The Aboriginal Tent Embassy and Australian citizenship

Authored by: Edwina Howell , Andrew Schaap

Routledge Handbook of Global Citizenship Studies

Print publication date:  June  2014
Online publication date:  June  2014

Print ISBN: 9780415519724
eBook ISBN: 9780203102015
Adobe ISBN: 9781136237966

10.4324/9780203102015.ch51

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Abstract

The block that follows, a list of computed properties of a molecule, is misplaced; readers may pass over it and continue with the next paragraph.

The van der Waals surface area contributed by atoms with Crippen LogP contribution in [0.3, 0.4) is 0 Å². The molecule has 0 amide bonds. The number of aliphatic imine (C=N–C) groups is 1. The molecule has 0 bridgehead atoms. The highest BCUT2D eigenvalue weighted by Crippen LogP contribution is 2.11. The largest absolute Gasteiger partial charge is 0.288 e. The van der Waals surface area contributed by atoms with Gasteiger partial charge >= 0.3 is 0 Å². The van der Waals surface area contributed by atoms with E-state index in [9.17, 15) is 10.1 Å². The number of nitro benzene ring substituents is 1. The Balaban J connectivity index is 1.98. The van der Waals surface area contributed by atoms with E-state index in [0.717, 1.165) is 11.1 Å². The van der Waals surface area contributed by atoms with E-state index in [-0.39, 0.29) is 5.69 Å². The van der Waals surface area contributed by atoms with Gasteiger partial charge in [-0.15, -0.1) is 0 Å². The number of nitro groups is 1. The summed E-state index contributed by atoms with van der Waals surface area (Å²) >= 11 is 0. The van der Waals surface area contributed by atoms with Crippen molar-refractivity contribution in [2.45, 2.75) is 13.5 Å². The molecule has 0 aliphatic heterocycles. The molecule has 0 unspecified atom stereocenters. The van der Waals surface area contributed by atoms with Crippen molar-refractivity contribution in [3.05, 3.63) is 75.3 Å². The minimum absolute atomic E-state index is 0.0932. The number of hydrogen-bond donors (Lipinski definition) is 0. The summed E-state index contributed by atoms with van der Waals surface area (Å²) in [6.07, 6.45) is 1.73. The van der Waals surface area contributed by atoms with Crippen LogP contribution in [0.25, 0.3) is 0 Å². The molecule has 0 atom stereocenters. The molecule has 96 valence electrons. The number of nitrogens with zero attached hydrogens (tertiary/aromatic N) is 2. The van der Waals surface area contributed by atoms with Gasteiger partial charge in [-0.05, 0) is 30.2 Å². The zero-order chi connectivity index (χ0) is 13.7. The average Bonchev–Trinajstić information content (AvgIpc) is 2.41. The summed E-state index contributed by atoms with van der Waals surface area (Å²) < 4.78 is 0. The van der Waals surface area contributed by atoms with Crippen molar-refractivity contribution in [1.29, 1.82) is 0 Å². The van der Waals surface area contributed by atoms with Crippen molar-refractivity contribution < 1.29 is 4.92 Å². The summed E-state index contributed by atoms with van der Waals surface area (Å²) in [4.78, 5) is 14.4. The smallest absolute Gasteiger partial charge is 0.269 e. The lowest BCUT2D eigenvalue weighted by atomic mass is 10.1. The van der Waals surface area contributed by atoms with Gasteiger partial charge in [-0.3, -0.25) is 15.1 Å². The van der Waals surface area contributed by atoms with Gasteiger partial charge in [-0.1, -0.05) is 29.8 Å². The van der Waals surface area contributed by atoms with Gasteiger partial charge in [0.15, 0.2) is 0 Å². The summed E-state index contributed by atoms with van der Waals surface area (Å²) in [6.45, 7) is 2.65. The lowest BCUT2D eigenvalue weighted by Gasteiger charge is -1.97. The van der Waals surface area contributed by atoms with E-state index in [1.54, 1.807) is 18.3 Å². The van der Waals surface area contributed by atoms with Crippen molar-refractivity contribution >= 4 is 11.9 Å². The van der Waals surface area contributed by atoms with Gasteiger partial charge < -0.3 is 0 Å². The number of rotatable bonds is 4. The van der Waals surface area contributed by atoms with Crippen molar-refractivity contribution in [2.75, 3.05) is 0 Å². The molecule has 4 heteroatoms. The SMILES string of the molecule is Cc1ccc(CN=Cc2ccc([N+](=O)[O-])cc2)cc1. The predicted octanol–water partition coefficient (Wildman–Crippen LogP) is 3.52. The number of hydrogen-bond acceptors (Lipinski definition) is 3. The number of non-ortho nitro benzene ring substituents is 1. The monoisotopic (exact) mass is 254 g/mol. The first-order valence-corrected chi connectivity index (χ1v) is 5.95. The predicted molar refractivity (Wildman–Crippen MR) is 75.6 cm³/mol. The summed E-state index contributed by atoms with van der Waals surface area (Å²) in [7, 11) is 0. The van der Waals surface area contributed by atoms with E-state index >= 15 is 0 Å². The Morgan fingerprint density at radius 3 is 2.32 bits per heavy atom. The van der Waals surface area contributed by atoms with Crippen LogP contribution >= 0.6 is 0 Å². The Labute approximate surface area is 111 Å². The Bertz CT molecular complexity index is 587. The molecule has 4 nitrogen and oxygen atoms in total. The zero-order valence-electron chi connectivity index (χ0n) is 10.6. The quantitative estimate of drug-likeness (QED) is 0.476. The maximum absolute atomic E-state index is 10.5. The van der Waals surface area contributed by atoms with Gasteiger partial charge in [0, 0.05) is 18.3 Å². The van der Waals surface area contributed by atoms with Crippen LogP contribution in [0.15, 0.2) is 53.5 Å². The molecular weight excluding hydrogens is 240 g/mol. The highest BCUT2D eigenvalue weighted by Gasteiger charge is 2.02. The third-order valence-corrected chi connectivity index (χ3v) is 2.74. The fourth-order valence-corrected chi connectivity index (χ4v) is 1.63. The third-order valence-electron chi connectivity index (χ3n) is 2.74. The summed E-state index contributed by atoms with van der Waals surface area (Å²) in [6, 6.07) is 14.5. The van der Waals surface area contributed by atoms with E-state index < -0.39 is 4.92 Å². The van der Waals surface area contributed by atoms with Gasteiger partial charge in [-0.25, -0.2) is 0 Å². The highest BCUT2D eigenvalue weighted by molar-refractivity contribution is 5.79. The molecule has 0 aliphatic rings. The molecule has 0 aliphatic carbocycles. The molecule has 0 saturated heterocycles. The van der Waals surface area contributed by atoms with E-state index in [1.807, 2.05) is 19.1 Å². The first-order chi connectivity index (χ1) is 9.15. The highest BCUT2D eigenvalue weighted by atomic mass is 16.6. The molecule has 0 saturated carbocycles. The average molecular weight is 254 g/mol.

The position of Aboriginal people as citizens is potentially fraught, given the association of the ideal of citizenship with the modern state and the civilizational discourse used to legitimate colonization. In this discourse, those qualities of agency and industriousness that are supposed to distinguish citizens are precisely what the colonized are imputed to lack. In practice, citizenship has been associated with techniques of government that deny the basic rights of Aboriginal people by differentiating their civic status from that of citizens of a settler state or by making recognition of citizenship conditional on assimilation to a settler society. Yet, as a term of political discourse, citizenship also potentially affords a basis from which to contest settler ideology. This potential lies in the ideal status of the citizen as a free and equal member of a self-determining political association. As such, Aboriginal people might demand citizenship or put to the test their status as citizens in order to resist their colonization. Such struggles over citizenship by Aboriginal people should not necessarily be identified with a desire for inclusion within a settler nation but may be consistent with a rejection of the state and an assertion of land rights and self-determination. At the same time, however, they may also afford an opportunity for renegotiating the terms of political association between Indigenous and non-Indigenous people.

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